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Financial Turmoil As Opportunity to Crawl Out of the Information Gutter

If our consumption of information was analogous to food-diet, what diet plan would we be on? What is the informational equivalent of vegetarianism, veganism, paleo-carnivorism, or Old Roy dog chow? It is hard to see all the analogies. But one can be seen: most people are on an information-diet analogous to eating all of their food out of gas-station-convenience stores. That is, their informational junk food comes from the mainstream media, mainly television.

What a shame. The financial turmoil going on now should be an opportunity to ask fundamental questions about our banking and political systems. At the very least, the general public should learn how our system really works, not just in theory, but the brutal and unseemly realities of it.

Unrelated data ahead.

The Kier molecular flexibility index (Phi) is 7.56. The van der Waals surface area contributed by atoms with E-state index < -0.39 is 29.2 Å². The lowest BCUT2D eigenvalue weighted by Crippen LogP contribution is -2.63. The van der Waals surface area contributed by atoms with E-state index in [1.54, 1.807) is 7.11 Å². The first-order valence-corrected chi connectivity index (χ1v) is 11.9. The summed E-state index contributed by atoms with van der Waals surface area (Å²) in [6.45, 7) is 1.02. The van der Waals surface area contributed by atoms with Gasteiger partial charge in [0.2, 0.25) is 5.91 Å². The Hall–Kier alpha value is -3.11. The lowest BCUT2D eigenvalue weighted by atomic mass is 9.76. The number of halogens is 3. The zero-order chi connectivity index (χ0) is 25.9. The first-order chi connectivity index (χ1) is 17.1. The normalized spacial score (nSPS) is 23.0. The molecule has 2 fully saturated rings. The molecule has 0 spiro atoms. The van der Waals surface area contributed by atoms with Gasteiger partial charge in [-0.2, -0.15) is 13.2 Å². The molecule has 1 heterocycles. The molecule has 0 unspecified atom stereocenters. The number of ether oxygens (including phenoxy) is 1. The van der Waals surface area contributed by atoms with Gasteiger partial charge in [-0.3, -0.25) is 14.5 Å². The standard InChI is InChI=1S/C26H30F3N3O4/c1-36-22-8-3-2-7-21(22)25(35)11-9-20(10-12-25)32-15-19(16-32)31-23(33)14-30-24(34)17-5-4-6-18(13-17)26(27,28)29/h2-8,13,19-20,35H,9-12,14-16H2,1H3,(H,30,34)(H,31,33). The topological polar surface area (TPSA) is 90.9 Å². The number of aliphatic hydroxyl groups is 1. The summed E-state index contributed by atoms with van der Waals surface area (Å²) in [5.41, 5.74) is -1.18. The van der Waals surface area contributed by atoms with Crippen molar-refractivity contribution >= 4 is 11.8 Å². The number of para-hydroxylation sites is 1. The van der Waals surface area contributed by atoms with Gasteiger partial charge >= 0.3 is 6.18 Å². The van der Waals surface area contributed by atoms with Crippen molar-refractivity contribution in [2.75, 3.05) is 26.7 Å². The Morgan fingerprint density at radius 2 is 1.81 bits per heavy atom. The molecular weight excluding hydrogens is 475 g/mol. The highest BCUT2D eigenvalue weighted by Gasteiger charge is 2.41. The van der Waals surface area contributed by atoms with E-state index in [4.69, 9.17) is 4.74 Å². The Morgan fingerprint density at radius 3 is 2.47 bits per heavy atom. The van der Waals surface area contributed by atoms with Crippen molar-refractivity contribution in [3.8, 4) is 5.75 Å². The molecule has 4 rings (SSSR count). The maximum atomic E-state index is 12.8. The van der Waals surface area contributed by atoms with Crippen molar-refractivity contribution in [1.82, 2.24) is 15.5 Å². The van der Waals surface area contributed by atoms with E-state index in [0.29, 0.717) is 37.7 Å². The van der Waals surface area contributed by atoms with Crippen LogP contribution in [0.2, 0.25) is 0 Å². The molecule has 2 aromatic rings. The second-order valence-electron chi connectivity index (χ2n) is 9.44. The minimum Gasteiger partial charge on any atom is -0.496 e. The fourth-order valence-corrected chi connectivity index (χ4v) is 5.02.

Who is benefiting from the basic policies?

What are the incestuous relationships between banking and political power?

How do they hide it or at least deodorize it from the general public?

Why are the losers so complacent to the winners?

Why is debt held up as the magical path to prosperity? 

How could the chairman of the Federal Reserve ever get such god-like powers in a country that sees itself as a "democracy" and a "republic"?

Could these bubbles and busts ever get so bad that the country reassesses its basic policies towards debt, banking, and political influence? Or will the crises just be used for a bigger dose of the policies that caused the problems in the first place?

From time to time I read editorials that make me think I have learned something fundamental about "our" money-and-power system.  But the editorialist never has to answer questions from the other side, so it isn't really a genuine discussion. But at least it's not the informational junk food of minute-by-minute, play-by-play, ups-and-downs in the stock market.


Ed said…